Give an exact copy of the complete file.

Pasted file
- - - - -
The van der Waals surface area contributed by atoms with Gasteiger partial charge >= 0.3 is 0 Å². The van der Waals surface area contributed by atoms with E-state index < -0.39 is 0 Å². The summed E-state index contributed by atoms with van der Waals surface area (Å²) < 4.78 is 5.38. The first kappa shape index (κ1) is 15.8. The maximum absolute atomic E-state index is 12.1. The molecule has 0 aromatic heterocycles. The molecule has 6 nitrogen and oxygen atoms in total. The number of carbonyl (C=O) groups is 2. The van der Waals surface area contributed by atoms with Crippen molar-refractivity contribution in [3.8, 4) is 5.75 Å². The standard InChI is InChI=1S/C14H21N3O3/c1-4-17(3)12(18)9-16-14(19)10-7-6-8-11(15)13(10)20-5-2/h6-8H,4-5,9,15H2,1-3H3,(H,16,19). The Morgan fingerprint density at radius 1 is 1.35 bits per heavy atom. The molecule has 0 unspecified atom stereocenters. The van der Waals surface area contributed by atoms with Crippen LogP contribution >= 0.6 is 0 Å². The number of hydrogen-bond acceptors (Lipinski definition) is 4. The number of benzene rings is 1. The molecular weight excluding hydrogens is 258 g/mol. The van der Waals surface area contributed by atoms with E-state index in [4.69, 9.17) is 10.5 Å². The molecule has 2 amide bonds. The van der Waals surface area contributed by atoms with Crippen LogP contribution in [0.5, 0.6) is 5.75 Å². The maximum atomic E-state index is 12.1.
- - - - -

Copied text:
The van der Waals surface area contributed by atoms with Gasteiger partial charge >= 0.3 is 0 Å². The van der Waals surface area contributed by atoms with E-state index < -0.39 is 0 Å². The summed E-state index contributed by atoms with van der Waals surface area (Å²) < 4.78 is 5.38. The first kappa shape index (κ1) is 15.8. The maximum absolute atomic E-state index is 12.1. The molecule has 0 aromatic heterocycles. The molecule has 6 nitrogen and oxygen atoms in total. The number of carbonyl (C=O) groups is 2. The van der Waals surface area contributed by atoms with Crippen molar-refractivity contribution in [3.8, 4) is 5.75 Å². The standard InChI is InChI=1S/C14H21N3O3/c1-4-17(3)12(18)9-16-14(19)10-7-6-8-11(15)13(10)20-5-2/h6-8H,4-5,9,15H2,1-3H3,(H,16,19). The Morgan fingerprint density at radius 1 is 1.35 bits per heavy atom. The molecule has 0 unspecified atom stereocenters. The van der Waals surface area contributed by atoms with Crippen LogP contribution >= 0.6 is 0 Å². The number of hydrogen-bond acceptors (Lipinski definition) is 4. The number of benzene rings is 1. The molecular weight excluding hydrogens is 258 g/mol. The van der Waals surface area contributed by atoms with E-state index in [4.69, 9.17) is 10.5 Å². The molecule has 2 amide bonds. The van der Waals surface area contributed by atoms with Crippen LogP contribution in [0.5, 0.6) is 5.75 Å². The maximum atomic E-state index is 12.1.